Brexit, oil in focus as TSX closes flat
By the time Thursday’s session of the TSX gets underway, Britain will have been voting for almost 8 hours on whether it will remain or leave in the EU but the markets are leaning towards remain.
That, along with hope that official US data on the oil stockpile draw would be in line with that from the American Petroleum Institute, meant a stronger start for markets Wednesday. However, the oil draw was smaller than API had estimated and prices have slipped.
The main index of the TSX gained as financials strengthened but the weaker oil prices later tempered the rise.
Wall Street closed lower while most Asian and European indexes ended their sessions higher.
The S&P/TSX Composite Index closed down 8.51 (0.06 per cent)
The Dow Jones closed down 48.90 (0.27 per cent)
Oil is trending lower (Brent $49.83, WTI $49.07 at 4.25pm)
Gold is trending lower (1269.40 at 4.25pm)
The loonie is valued at U$0.7793
Canadian retailers bounced back in April
There was a 0.9 per cent rise in retail sales in April, reversing a 0.8 per cent drop in March. Statistics Canada reported that sales were higher in 7 of 11 subsectors, totalling $44.3 billion.
However, the data is skewed by higher gasoline prices and with that element removed sales were up 0.4 per cent. In volume terms, there was little change.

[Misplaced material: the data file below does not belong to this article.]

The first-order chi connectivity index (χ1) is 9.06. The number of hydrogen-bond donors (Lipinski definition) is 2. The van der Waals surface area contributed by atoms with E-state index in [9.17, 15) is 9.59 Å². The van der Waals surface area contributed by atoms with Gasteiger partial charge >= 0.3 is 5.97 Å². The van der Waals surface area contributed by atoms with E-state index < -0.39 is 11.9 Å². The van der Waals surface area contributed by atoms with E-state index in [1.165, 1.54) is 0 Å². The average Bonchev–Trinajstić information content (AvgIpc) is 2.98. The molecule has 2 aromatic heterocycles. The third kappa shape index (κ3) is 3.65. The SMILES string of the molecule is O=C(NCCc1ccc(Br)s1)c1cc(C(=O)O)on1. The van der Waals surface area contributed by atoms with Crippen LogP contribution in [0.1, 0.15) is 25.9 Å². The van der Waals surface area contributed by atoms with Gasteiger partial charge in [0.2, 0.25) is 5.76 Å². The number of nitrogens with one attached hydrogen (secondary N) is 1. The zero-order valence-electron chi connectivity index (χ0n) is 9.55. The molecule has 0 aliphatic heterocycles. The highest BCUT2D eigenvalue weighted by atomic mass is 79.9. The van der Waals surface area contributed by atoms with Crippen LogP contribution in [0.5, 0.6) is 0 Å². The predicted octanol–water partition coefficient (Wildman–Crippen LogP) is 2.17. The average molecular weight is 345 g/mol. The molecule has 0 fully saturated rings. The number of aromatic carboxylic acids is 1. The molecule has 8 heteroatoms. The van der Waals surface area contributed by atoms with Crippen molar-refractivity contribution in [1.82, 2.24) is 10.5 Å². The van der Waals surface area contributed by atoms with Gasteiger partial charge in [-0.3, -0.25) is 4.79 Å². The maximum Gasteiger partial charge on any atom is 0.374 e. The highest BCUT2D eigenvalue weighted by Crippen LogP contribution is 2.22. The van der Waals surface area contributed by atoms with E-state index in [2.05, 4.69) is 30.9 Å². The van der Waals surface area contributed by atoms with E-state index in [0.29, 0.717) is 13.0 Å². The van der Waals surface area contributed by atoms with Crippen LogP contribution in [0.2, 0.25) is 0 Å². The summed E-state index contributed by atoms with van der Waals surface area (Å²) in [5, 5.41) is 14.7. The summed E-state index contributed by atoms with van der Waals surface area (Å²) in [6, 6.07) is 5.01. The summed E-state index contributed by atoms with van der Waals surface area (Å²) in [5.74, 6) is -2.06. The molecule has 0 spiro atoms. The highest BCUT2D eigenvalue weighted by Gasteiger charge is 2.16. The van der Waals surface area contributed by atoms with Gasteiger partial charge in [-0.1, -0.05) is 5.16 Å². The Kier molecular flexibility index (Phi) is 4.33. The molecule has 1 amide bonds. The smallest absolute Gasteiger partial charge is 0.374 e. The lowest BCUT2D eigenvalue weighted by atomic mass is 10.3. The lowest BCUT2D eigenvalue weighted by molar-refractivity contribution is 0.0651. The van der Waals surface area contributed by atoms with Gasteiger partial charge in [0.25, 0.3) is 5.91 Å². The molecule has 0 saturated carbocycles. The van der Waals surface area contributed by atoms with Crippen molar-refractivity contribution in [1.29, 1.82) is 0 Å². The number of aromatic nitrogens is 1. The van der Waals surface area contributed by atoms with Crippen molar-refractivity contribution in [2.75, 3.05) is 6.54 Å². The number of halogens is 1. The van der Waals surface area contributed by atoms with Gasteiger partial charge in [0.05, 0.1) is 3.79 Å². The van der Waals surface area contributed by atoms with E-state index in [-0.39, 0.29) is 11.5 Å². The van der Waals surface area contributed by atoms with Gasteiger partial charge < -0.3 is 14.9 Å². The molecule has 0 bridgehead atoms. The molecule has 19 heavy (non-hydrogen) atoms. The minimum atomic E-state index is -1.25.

Gasoline prices at the pumps increased 6 per cent while furniture and home furnishings stores advanced 6.1 per cent following a 4 per cent drop in March.
Blackberry is determined to make money from handsets
Blackberry CEO John Chen told investors Wednesday that the “number one objective” in the next 12 months was making the firm’s handsets profitable.
While he did not give firm details, there was a suggestion that there will be some further Android devices but at lower price points than the Priv, which has not had a large impact.
Blackberry will be reporting its latest earnings results Thursday.
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